Figure 2 Sampler installed at the Steelwork`s Meteorological Station 

From each composite sample, three (3) aliquots of 0.5 gram were weighed out, with a total of nine (9) aliquots per monitoring point. These aliquots were treated with 5 mL sub-distilled concentrated nitric acid for a period of 24 hours at room temperature and further heated at 80 °C during 3 hours. After cooling, it was added 0.5 mL H2O2 30% (pro analysis Merck) and heated during 1 hour. The residue was removed by centrifugation and added water quality Milli-Q® up to a final volume of 20 mL. The trace elements determination was carried out using Inductively Coupled Plasma Mass Spectrometry (ICP-MS) Agilent, model 7500ce, equipped with an octopole reaction system (ORS), a low-flow nebulizer (MicroMist) connected to a quartz nebulizer chamber (Scott) mounted on a Peltier block, which was kept at 2 °C, and a quartz torch with a 2.5 mm diameter injector. Nickel sampler and skimmer cones were utilized. For those elements presented at higher concentration, as Al and Fe, it was applied a 1:1000 dilution, whereas for those elements presented at lower concentration, as V and Cr, the dilution factor applied was 1:100. Additional operational conditions are given in Table 2S.

The result for each monitoring point and exposure period was calculated based on the median of the nine aliquots for that monitoring point. Aliquots of certified reference materials Peach Leaves (NIST SRM 1547) and Tomato Leaves (NIST SRM 1573a) were simultaneously analyzed and are presented on Table 3S, in general, recoveries above 90% were obtained. However, for iron, in particular, the recovery was 75% but, as it was quite constant, it should have no effect for source apportionment purposes.

With the results obtained after each exposure period, the Enrichment Factor (EF) was calculated for each monitoring point and for each element. For this study, we considered enrichment factors with values above 100 as significant, meaning a concentration twice that of the control point. The enrichment factor was obtained using the following formula.


where: EFE = Enrichment Factor of the Element (E); CEA = Concentration of the Element (E) in the sample; CEC = Concentration of the Element (E) in the control sample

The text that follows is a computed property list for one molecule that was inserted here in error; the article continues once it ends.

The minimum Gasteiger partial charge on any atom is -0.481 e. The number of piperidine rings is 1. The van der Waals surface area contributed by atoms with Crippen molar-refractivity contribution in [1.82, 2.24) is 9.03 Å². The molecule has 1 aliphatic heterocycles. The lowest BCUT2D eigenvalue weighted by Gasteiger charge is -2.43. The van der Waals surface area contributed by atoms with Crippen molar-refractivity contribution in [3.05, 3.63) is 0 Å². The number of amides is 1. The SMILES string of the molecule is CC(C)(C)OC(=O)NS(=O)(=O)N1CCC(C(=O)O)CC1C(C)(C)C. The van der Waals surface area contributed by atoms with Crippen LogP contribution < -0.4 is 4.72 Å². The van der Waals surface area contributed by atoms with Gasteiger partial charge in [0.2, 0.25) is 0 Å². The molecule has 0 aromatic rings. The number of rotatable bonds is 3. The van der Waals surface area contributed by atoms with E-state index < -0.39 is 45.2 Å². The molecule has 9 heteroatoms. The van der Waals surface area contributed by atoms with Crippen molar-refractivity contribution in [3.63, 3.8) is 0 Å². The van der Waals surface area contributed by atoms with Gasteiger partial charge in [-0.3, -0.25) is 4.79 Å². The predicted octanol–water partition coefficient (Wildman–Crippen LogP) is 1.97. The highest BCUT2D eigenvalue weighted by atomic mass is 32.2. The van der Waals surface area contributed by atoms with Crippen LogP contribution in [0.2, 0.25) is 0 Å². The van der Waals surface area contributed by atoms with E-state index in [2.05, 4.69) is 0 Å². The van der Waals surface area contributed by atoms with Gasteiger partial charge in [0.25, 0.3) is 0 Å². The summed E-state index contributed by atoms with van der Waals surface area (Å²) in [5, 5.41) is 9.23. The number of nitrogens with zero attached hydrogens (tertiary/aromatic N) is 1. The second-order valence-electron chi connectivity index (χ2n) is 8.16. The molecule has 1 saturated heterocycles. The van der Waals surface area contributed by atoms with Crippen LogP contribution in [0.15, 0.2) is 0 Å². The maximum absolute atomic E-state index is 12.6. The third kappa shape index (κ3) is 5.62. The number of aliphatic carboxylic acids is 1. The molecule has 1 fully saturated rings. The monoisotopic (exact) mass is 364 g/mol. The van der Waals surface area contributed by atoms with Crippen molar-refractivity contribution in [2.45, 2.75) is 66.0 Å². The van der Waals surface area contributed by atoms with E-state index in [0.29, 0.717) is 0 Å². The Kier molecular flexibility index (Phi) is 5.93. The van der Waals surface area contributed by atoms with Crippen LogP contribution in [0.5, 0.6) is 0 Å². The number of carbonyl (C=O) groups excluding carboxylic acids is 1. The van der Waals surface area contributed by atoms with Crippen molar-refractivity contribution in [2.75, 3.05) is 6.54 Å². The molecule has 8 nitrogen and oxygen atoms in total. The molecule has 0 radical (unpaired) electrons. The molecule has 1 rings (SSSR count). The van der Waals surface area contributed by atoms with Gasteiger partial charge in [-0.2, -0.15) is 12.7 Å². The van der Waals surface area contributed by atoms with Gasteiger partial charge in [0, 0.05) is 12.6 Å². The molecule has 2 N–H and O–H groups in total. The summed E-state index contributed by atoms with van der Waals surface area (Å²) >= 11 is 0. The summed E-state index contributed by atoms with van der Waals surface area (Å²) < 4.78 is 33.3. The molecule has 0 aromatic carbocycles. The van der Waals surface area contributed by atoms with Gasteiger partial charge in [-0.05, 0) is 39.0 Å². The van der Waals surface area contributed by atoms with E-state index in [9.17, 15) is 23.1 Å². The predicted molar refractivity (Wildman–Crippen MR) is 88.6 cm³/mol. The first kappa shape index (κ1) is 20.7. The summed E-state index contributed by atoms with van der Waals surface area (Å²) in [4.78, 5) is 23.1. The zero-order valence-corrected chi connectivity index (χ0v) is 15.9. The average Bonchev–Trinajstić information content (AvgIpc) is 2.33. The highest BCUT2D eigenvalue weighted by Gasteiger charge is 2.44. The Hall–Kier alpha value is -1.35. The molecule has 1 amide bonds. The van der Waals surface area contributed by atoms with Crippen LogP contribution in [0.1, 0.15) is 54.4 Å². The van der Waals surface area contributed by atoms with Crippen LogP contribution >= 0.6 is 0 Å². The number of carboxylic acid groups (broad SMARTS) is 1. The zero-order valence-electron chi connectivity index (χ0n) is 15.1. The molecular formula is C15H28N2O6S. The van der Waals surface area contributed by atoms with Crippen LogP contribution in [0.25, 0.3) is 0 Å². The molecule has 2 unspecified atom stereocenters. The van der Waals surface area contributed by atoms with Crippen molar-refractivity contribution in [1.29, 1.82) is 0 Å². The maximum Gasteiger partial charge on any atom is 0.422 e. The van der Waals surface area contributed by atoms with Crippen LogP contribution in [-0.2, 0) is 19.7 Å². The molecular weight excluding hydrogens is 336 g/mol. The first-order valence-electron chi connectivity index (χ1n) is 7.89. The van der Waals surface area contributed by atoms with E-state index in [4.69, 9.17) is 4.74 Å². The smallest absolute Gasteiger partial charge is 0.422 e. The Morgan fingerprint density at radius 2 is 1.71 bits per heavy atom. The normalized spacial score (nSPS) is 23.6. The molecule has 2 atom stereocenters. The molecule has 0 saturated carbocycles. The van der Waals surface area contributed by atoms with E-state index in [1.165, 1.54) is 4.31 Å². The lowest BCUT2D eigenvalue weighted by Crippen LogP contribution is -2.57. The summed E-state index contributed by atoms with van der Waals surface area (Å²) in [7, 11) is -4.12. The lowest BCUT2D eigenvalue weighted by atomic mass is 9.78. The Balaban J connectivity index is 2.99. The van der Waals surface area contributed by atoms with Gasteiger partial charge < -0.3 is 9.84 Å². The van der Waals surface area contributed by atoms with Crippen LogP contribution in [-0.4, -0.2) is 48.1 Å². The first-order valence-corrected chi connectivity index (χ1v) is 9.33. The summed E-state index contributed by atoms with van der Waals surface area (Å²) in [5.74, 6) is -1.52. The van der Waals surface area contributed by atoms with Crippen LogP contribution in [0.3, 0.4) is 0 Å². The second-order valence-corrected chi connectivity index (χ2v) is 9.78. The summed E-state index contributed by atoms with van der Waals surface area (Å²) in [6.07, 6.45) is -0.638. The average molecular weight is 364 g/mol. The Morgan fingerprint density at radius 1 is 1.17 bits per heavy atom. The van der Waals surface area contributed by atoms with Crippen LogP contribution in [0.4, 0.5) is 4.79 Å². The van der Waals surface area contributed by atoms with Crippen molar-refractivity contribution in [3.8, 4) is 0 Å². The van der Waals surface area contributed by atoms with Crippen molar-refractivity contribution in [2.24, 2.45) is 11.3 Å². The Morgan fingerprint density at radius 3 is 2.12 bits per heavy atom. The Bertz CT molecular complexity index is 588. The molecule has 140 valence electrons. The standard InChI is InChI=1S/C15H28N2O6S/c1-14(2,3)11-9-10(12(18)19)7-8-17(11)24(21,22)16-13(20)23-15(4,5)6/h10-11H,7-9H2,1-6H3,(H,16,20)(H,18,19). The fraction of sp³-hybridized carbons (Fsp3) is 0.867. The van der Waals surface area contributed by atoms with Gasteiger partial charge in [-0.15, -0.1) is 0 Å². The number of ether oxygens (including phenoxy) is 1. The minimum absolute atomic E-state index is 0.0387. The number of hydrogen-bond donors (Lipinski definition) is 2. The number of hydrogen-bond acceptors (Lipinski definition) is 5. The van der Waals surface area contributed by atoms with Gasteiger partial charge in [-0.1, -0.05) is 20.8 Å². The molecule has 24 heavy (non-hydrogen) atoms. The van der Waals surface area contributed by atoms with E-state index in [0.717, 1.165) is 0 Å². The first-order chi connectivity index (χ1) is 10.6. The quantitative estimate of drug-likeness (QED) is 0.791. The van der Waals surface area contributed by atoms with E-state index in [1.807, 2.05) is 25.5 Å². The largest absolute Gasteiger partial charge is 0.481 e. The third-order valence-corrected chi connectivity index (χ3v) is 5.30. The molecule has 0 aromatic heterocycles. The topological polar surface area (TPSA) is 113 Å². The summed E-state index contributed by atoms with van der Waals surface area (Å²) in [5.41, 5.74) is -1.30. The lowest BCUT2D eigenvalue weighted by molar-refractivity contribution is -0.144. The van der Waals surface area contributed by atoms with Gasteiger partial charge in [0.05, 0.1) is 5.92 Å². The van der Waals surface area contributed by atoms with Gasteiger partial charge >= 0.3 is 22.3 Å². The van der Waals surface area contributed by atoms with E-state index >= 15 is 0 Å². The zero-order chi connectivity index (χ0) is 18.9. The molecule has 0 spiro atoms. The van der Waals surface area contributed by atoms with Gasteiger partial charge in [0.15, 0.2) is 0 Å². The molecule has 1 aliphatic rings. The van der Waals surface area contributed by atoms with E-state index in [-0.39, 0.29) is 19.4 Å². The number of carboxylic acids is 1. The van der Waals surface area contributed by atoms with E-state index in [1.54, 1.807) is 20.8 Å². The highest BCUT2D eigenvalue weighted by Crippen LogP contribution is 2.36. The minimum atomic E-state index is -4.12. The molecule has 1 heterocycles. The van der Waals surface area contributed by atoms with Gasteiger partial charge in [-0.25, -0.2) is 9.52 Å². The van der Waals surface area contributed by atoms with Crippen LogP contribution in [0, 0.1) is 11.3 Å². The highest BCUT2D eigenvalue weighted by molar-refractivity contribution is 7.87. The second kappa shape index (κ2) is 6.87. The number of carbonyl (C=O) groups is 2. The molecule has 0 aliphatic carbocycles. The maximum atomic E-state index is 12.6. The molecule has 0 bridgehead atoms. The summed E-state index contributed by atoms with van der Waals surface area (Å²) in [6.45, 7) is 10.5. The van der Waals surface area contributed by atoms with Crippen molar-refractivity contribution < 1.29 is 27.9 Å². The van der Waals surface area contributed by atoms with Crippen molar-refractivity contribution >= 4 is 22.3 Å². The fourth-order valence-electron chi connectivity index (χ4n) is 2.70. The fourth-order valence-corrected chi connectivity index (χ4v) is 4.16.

The results of the elemental analyses of approximately 80 monthly samples of dust collected with deposition jars installed inside the steelwork complex were obtained directly from the company and were used to obtain a comparison with the biomonitoring results. The correlation between the elemental and sampling sites was tested using cluster analysis.

Figure 1S shows the daily precipitation and sampling periods (red bars), it can be observed that rainfall occurred in all the sampling periods.


The results obtained for the samples from the four monitoring stations and the control station (PUC-Rio) are presented in Tables 4S-9S of the Supplementary Material, and the calculated enrichment factors are shown in Tables 10S-15S, where the bold values represent those higher than 100.

Taking the values obtained for EMTKCSA 4, the meteorological station sampling point installed inside steelwork and close to its slag deposition area, as a reference, the elements V, Cr, Mn and Fe were those which systematically showed the highest enrichment factors. Figure 3 shows the variations in the enrichment factor (EF) values obtained for these four elements during the six sampling periods. Considering the distance from the steelwork and the main wind direction (Figure 1), the expected sequence in terms of EF to the stations located outside the steelwork complex should be EMQAM 1> EMQAM 2> EMQAM 3. In general, only points 1 and 3 presented EF (%) greater than 100, and the observed sequence, EMQAM 3> EMQAM 1> EMQAM 2, did not follow the expected one, indicating that for the stations located outside the steelwork complex others sources must be taken into account as vehicular traffic and soil resuspension.